Faculty of Performance, Visual Arts and Communication

Centre for Critical Studies in Museums, Galleries and Heritage

Community members from Leeds work with UK Parliament Artist in Residence

December 12th, 2018

Photograph of woman holding light blub and red ribbon. From an image by Scarlett Crawford.

A new exhibition opening on 13 December at the University of Leeds will explore the impact of race relations legislation in the UK.

Part of a wider project initiated by the UK Parliament and led by artist in residence Scarlett Crawford, First Waves: Exploring the impact of race relations legislation in the UK aims to highlight and evaluate the impact of the Race Relations Act 1968  fifty years after the law was enacted.

The exhibition has been curated by a group of students from the MA Art Gallery and Museum Studies and MA Arts Management and Heritage Studies courses at the University of Leeds, alongside colleagues in the School of Law. Visitors to the exhibition will be encouraged to critically engage with the displays and reflect on how race, anti-discrimination law and racism may have impacted on their own lives.

In October 2018, Scarlett Crawford delivered a series of workshops in the Leeds area, collaborating with community members to record their stories through creative exercises. The artworks on display were created with these participants and reflect their personal experiences of race and racism. Displayed in the gallery are five portraits that use symbolic props to reflect stories of race and equality, an installation of objects and an audio soundscape.

Professor Iyiola Solanke, Chair in EU Law and Social Justice at the School of Law, University of Leeds, and Academic Bencher at Inner Temple, said:

“The workshops were an opportunity to link the generations who created the Race Relations Act with those who should benefit from it. The particular focus on the experience of those in the UK at the time of the Race Relations Act passing in 1965 has generated a valuable record of a seminal epoch in British social and legal life. Art generates conversation and from that conversation the understanding needed to combat the virus of racial discrimination.”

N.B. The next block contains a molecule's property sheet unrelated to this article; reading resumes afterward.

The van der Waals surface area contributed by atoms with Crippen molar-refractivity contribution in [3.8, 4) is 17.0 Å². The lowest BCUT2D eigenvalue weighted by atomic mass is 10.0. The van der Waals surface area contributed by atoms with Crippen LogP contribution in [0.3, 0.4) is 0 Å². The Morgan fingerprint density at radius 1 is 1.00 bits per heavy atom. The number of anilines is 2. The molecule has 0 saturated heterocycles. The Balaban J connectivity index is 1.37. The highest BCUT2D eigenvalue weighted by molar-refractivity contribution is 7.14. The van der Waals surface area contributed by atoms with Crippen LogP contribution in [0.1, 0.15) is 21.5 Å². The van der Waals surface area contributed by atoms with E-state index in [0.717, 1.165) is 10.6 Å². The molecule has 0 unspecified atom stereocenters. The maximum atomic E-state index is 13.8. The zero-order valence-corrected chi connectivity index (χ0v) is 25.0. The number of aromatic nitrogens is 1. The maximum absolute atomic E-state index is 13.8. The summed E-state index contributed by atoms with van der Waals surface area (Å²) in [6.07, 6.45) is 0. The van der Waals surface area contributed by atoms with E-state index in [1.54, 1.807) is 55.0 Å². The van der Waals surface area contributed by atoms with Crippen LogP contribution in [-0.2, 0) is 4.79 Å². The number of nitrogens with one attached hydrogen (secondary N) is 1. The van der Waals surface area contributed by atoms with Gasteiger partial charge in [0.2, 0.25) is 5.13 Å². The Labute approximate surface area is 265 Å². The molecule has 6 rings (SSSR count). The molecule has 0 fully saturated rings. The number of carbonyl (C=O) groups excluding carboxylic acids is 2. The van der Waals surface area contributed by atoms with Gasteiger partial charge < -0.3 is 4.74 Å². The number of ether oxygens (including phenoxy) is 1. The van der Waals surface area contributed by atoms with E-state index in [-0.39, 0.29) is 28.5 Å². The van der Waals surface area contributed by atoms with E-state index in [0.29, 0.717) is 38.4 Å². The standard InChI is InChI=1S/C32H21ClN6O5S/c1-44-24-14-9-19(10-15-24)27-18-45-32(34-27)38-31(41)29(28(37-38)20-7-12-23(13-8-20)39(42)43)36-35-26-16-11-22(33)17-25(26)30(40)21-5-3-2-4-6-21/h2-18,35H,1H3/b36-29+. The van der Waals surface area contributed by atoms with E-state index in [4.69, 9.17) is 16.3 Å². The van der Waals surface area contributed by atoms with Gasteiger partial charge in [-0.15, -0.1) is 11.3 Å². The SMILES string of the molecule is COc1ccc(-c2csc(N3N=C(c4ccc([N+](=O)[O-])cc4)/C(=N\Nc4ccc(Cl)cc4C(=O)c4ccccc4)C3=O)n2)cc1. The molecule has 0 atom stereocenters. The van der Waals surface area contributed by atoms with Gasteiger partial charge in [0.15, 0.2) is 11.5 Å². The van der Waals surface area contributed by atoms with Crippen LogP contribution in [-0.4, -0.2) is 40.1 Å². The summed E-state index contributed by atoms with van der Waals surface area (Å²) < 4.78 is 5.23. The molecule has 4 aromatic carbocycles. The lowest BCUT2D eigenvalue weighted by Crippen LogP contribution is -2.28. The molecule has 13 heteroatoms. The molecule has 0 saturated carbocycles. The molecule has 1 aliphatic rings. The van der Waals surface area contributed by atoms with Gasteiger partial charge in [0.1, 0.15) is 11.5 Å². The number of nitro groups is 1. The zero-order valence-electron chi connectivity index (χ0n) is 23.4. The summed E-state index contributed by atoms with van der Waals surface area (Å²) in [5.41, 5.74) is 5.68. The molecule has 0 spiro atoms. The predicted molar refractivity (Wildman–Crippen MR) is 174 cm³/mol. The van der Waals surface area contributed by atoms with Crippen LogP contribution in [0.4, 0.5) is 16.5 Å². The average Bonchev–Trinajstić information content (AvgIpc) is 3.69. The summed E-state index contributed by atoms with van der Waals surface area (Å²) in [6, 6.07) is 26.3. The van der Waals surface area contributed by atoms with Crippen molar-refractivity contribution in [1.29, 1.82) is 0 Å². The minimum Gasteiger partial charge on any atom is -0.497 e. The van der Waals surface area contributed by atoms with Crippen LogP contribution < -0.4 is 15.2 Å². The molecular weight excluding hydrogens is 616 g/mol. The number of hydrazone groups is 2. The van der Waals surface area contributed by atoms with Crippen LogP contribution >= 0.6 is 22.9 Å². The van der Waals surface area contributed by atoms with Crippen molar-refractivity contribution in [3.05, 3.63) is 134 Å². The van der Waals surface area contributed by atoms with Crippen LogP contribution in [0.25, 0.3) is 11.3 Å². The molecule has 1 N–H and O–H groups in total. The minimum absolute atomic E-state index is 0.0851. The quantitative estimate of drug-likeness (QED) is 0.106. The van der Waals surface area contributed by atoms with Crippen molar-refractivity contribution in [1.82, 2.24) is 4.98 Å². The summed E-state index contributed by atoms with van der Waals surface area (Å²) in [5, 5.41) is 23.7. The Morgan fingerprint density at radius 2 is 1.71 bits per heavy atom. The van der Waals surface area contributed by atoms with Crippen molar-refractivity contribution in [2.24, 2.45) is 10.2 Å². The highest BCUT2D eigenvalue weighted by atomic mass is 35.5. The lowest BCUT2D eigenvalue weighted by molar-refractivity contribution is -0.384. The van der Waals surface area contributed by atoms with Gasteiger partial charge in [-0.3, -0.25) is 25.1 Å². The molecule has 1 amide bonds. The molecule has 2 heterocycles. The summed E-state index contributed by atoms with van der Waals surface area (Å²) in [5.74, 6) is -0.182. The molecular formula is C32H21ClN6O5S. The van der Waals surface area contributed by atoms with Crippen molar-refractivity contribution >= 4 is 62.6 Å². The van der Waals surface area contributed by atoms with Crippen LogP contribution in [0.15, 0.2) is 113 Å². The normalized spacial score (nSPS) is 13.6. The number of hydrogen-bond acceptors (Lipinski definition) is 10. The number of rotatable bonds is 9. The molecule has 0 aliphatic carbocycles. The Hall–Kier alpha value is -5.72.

Photo of cover of Race Relations Act 1968Leeds is the final city to be involved in the nation-wide First Waves project, with previous exhibitions in Cardiff, Thamesmead, Glasgow, Swansea, Nottingham and Liverpool.

Following the close of the Leeds exhibition in the School of Fine Art, History of Art and Cultural Studies on 21 December, the work will be displayed in the School of Law at the University of Leeds. A major exhibition bringing together work created across the whole of the First Waves project will open at the House of Commons in Westminster Hall in January 2019. The exhibition will be open to all and free to enter during Parliament sitting times.

Speaking about the First Waves project, Alison McGovern MP, Chair, Speaker’s Committee for Works of Art, commented:

“We hope in some small way the First Waves project honours those people ― parliamentarians, lobbyists, lawyers, campaigners ― but, more importantly, the ordinary people who through their strength and tireless commitment to equality and a better life, provided the foundations for the liberties that we enjoy today.”

The exhibition launches on Thursday 13 December from 2pm to 7pm in the Project Space at the School of Fine Art, History of Art and Cultural Studies. Visitors can attend a free seminar discussing the impact of the Race Relations Acts in Room G.04 until 4pm, after which drinks and refreshments will be served in the Common Room. See here for more information.

The First Waves exhibition will then run from 14 to 21 December, weekdays from 10am to 5pm. Both the opening launch and exhibition are free and open to all.

See here for more information about the First Waves project.

Image credits: Scarlett Crawford, Tracey Pinder, pigment print, Leeds, 2018. Reproduced here courtesy of Scarlett Crawford; Race Relations Act 1968. Image courtesy of UK Parliament.

© Copyright Leeds 2019